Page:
Wednesday, March 19, 2008

Purple State

Ok, so this I definitely want to see...
Purple State of Mind

It's a conversation between two old friends, college roommates at Davidson in the 80s, one of whom gradually embraced Christianity, while the other eventually came to reject it.

From the Christianity Today review:

"For Marks [the atheist], embracing hell, should it exist, is a moral choice. When asked about his reaction to the judgment seat, he says, 'Why in hell should I allow you, who have been the head of a church that has persecuted and killed untold numbers of people, make me answer that question? The only moral choice I have, based upon what your son taught, is to say no, I will not believe. You, the God of this story, do not have the right to ask that question of me.'

Marks's vitriol is not based on liberal texts or atheist playbooks. While working as a reporter in the Balkans, he witnessed firsthand the atrocities of which humankind is capable. He saw with his own eyes a situation in which a religious war of words became a war of all-too-real bullets and bombs."

Screening in Charlotte in NoDa next Thursday, 3/27. Discussion with the filmmaker to follow.

Sunday, March 9, 2008

In the beginning was the Word... or was it?

Haven't had the chance to post for a while. Been busy selling my house and working and stuff.

I've been reading a fascinating book called The Alphabet Versus the Goddess. Author Leonard Shlain argues that some four thousand years ago, the invention of written language drastically rewired the human brain. The effect was to elevate men's status and the status of rational, abstract thought--while devaluing women, the emotions, and intuitive ways of knowing. According to Shlain, this was also the time period when God began to be perceived a Great Father rather than a Great Mother.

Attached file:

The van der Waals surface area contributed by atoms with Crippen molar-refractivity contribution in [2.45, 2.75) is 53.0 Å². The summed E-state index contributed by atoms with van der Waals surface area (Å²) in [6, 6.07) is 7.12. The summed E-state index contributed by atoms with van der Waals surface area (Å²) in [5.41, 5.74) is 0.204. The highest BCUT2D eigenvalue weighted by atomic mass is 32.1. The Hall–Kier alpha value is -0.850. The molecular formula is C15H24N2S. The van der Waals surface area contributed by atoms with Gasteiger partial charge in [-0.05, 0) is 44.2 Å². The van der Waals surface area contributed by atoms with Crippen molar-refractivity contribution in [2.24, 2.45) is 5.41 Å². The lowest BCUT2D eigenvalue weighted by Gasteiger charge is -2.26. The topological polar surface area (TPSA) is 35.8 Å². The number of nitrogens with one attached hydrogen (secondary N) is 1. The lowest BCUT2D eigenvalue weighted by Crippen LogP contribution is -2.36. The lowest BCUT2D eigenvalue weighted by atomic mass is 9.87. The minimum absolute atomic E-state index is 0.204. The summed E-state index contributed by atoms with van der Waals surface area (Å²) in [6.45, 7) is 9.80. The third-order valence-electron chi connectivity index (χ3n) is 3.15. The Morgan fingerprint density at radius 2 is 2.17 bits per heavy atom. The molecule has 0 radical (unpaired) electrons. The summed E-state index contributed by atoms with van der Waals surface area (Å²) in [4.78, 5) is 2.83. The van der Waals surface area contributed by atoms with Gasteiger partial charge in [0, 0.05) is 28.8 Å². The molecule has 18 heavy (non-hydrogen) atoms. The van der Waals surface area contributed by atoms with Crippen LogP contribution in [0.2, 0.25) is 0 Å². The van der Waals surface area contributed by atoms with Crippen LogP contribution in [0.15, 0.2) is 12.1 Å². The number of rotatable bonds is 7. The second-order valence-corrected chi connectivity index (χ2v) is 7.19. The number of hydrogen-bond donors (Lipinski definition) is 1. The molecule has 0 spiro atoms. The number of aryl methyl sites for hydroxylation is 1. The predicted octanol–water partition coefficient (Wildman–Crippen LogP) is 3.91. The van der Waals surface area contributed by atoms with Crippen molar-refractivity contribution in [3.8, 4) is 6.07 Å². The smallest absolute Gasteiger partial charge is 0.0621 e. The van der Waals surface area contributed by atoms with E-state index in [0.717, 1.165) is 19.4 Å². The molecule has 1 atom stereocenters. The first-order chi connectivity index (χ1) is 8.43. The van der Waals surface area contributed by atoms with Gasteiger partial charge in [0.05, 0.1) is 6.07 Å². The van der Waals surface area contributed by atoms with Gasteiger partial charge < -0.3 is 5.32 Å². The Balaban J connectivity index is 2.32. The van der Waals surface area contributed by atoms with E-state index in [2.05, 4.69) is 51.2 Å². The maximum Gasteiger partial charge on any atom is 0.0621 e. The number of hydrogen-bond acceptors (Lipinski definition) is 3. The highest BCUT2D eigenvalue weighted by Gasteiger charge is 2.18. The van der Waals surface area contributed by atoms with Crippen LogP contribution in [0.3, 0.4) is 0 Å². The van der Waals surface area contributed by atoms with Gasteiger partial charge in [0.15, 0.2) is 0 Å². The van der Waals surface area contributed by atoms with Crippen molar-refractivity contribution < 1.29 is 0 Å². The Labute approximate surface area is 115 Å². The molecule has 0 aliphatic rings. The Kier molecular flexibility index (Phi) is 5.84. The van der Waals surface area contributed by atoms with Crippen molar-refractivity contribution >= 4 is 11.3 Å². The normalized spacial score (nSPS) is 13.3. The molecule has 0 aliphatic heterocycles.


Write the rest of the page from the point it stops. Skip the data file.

I'm only halfway through I can't yet judge how well the author proves his thesis. But even the most speculative claims are still provocative and food for further thought. Shlain, a surgeon by training, writes beautifully and fluently. Plus he quotes William Blake, which gives him instant street cred as far as I am concerned.

As somebody who has always been torn between the world of image and the world of text, a serious investigation of that opposition (which shows up as Number Three in the Ten Commandments) and its implications for the course of human history, religion, and culture is right up my alley. While I was growing up, it certainly seemed that the written word held higher status (we had language arts class every day, but visual art was an elective once a week). In the age of multimedia, the web, and graphic novels, image may have gained back some ground. However, I suspect that the power of numbers (in the form of statistics, demographics, economics, and the almighty dollar) still trumps both word and image for most members of our society.